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What is Not a Legally Binding Contract?

Updated: Oct 7, 2021

Not all agreements are legally binding. An agreement that is not legally binding is not enforceable and is not recognised by the law as a contract.


If an agreement does not contain all of the essential elements of a contract, it is nothing more than words on a page or words spoken.


Here are some examples of agreements that are not legally binding contracts:

  1. A letter intent: an agreement which records an intention to enter into a legally binding contract, but nothing more, is not a contract that is recognised by the law

  2. A memorandum of understanding: A memorandum of understanding that sets out the understanding of a commercial arrangement, but nothing more, is not a contract that is recognised by the law

  3. Agreements about illegal activity: If an agreement relates to an illegal activity, it is (as a matter of public policy) unenforceable and not a contract that is recognised by the law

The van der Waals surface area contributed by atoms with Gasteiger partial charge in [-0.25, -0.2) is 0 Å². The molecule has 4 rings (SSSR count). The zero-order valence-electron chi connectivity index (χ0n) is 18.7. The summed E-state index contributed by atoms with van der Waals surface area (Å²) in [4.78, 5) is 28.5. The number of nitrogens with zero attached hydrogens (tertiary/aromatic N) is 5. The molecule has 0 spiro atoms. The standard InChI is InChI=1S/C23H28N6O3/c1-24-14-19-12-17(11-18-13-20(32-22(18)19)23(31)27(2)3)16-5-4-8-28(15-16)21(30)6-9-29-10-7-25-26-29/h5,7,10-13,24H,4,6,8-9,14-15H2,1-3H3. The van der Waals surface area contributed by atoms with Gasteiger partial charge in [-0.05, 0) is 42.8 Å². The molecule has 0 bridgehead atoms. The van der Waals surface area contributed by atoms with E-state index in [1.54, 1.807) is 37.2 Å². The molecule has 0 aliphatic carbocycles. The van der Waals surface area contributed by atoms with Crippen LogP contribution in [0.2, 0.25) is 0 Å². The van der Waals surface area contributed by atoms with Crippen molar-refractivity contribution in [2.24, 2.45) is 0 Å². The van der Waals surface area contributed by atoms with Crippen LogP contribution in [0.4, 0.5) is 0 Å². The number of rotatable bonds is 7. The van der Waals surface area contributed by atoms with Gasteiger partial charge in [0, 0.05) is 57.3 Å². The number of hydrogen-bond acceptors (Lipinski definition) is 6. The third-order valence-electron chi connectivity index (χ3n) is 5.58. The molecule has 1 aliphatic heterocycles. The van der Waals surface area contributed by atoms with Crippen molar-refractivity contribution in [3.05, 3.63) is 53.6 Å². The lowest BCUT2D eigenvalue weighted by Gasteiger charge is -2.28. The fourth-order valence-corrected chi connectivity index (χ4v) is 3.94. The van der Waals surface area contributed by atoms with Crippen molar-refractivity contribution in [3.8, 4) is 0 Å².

4. An agreement that is subject to contract: An agreement that is intended not to become legally binding unless and until a contract is entered into, is not enforceable and is not recognised by the law as legally binding

  5. An agreement to agree: An agreement to agree is not recognised by the law as an legally binding contract. Instead, an agreement to agree is a precursor to a contract and does not satisfy the elements of a binding agreement


A contract that is not legally binding
A contract that is not legally binding


Author: Farrah Motley, Legal Principal of Prosper Law and an experienced contract lawyer.


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